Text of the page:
Similar apps can allow an avid art collector to discover and nurture rising stars, buy coveted pieces by established artists and keep their competition at bay without having to stop what they are doing. While some collectors like to physically look at a piece before they buy, many are perfectly willing to use these apps for tracking and then use their smart phones to get photos, work out deals and even to pay for their new art work without all of the fuss. Payment apps that allow for point of sale credit card sales are key to small gallery success and are safer than dealing in cash.
Art changes, that is nothing new. New techniques come to light as societies grow more advanced. Technology has given artists whole new concepts and genres to explore including art with sound, lasers and moving pieces that would have been impossible only a few years ago. As these technologies grow and are refined, the ways that the art world can use them will also grow and refine and from that, new art forms will take shape.
Using new tools allows for more precision so artists can create intricate pieces or stunning pieces of art in smaller and smaller formats. There are people who are experts at creating art at the tip of a pencil, for instance. People can create masterpieces on a single grain of rice. At the other end of the spectrum, 3-D printing can allow artists to print pieces and assemble them together to form giant sculptures without relying on heavy and expensive materials.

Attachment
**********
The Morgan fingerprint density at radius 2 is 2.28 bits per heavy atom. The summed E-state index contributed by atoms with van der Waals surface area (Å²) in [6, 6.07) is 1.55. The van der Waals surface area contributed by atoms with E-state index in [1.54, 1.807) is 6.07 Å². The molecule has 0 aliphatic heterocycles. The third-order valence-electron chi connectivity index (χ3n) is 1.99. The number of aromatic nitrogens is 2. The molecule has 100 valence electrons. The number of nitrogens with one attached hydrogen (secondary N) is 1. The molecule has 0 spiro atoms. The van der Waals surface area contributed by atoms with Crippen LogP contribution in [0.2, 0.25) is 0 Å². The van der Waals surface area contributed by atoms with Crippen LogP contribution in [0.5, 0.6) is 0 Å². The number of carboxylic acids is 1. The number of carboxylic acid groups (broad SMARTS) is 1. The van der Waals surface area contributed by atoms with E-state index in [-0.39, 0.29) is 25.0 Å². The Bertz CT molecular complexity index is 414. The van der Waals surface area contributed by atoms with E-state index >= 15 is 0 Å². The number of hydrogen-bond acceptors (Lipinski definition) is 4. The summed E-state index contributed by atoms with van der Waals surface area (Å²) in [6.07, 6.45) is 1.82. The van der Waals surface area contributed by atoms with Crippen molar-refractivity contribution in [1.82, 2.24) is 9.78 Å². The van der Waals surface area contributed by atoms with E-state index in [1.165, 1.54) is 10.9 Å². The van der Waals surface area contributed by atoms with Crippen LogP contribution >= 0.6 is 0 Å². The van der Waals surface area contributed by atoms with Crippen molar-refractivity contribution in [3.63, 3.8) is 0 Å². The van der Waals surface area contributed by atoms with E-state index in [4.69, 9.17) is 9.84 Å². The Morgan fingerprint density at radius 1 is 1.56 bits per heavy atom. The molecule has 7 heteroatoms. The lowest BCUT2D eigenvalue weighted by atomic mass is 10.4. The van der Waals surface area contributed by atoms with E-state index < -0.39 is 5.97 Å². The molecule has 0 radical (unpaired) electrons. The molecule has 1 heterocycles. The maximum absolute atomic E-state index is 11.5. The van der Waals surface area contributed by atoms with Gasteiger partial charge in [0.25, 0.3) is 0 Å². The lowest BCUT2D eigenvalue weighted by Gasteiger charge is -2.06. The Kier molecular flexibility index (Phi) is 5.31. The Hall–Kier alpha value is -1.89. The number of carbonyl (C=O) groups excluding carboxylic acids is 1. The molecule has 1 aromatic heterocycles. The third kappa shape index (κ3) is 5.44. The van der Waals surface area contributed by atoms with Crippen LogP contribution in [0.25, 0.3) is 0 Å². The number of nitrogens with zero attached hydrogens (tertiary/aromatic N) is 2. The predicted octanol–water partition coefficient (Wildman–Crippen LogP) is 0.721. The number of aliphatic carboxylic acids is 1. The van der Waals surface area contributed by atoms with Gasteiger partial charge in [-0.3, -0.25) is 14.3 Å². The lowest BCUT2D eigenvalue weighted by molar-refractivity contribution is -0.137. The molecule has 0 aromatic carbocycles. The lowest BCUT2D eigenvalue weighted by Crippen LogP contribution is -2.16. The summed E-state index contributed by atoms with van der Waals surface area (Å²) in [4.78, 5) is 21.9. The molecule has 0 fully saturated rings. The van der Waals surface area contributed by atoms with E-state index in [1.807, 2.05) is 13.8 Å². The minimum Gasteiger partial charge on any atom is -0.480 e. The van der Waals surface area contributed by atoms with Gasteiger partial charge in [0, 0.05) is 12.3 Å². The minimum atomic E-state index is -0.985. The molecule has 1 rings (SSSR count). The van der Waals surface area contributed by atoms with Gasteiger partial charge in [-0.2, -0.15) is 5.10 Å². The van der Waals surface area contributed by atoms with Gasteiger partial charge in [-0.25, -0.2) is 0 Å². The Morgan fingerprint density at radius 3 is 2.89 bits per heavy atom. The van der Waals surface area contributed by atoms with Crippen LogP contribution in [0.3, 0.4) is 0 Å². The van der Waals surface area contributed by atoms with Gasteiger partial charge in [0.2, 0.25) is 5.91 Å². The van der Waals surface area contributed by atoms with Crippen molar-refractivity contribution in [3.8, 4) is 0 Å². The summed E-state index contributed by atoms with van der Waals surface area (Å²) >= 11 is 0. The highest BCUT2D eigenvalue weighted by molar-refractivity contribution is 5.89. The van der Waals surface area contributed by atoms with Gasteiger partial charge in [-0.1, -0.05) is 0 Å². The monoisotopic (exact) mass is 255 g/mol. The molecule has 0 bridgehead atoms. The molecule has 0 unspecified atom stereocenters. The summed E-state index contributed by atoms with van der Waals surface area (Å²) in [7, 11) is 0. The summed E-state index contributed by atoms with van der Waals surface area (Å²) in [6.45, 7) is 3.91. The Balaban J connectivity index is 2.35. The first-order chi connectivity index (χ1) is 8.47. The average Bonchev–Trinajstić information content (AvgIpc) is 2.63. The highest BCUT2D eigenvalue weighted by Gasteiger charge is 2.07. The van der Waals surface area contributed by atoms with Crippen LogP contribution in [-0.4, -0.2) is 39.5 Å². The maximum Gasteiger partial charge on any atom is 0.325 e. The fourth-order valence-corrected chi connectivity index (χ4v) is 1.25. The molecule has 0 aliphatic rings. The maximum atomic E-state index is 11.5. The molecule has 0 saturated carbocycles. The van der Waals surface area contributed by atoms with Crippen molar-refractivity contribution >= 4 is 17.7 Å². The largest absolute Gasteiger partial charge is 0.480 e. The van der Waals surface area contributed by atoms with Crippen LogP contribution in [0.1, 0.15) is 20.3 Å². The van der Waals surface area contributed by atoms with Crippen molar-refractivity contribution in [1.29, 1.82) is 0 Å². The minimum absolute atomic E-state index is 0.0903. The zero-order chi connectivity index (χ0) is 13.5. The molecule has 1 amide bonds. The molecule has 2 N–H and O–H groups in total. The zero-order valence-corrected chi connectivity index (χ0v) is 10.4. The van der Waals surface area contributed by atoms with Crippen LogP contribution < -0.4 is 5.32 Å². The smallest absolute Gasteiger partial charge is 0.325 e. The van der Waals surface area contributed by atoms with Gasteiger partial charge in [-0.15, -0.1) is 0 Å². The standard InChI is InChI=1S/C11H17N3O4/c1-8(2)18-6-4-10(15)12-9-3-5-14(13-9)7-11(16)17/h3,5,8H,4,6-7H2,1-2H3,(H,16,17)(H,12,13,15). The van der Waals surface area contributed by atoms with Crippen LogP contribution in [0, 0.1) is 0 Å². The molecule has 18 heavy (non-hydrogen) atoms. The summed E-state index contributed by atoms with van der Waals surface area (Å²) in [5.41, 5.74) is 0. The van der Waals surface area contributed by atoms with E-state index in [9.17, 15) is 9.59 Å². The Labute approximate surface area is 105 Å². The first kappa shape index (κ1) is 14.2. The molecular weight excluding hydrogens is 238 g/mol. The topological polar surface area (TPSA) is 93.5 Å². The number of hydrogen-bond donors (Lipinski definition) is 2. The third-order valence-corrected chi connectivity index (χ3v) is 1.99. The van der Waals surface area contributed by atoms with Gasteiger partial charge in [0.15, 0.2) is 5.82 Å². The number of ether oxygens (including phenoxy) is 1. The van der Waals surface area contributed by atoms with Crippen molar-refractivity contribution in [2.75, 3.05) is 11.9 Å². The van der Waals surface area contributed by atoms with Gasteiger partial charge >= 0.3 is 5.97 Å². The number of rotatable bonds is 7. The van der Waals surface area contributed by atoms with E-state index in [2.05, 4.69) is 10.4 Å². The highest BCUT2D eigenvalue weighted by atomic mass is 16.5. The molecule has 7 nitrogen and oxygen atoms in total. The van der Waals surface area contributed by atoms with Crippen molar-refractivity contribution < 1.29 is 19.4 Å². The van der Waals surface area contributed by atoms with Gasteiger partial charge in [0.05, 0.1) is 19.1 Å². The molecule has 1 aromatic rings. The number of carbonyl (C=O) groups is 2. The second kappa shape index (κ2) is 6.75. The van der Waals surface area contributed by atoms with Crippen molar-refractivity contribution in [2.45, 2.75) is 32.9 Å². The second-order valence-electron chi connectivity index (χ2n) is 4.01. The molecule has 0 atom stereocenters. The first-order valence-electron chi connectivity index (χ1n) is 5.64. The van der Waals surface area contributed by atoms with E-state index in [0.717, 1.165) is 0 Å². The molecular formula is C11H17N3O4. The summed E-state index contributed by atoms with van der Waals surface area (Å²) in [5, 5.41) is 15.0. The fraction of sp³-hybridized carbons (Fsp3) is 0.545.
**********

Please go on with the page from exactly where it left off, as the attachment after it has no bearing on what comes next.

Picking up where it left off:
As stated previously, technology allows for artists and art collectors to interact millions of miles away, to make deals and draw up contracts and even make and receive payments without even being in the same country as one another. The concept of instant sales is one that has brought art to more people. For some, art meant having to spend large amounts of money on pieces and then waiting for them to be finished and shipped. Others felt like “real” art was so out of reach that they settled for dollar store pictures that they thought looked nice but had no real substance and gave them no joy. A quick smart phone picture, a post on social media and suddenly real art work that speaks to the soul is an option for everybody, no matter where they are and no matter what kind of budget they are working with.
Finally, technology gives an artist something that is invaluable: instant feedback. In the old days, an artist would finally be given some recognition and earned some space in a gallery. Then they would have a show and the critics and collectors would come. Sometimes everything would sell and the critics would still hate the work. Sometimes nothing would sell and the critics would love the work. Feedback is the way an artist improves and hones his talents. Every time you comment on an artist’s work on social media you are giving him some feedback whether it is good or bad.
Suggestions can include new visions for an artist. A comment might mention sound or light or movement. Thanks to technology, artists can add those elements and create living and changing pieces unlike anything people have seen before. Whether they are using social media to advertise, apps to make sales or to take payments or using technological advances to create new types of art, artists will always find a way to bring their visions to life and in front of an ever-expanding audience of critics, collectors and art lovers of all types.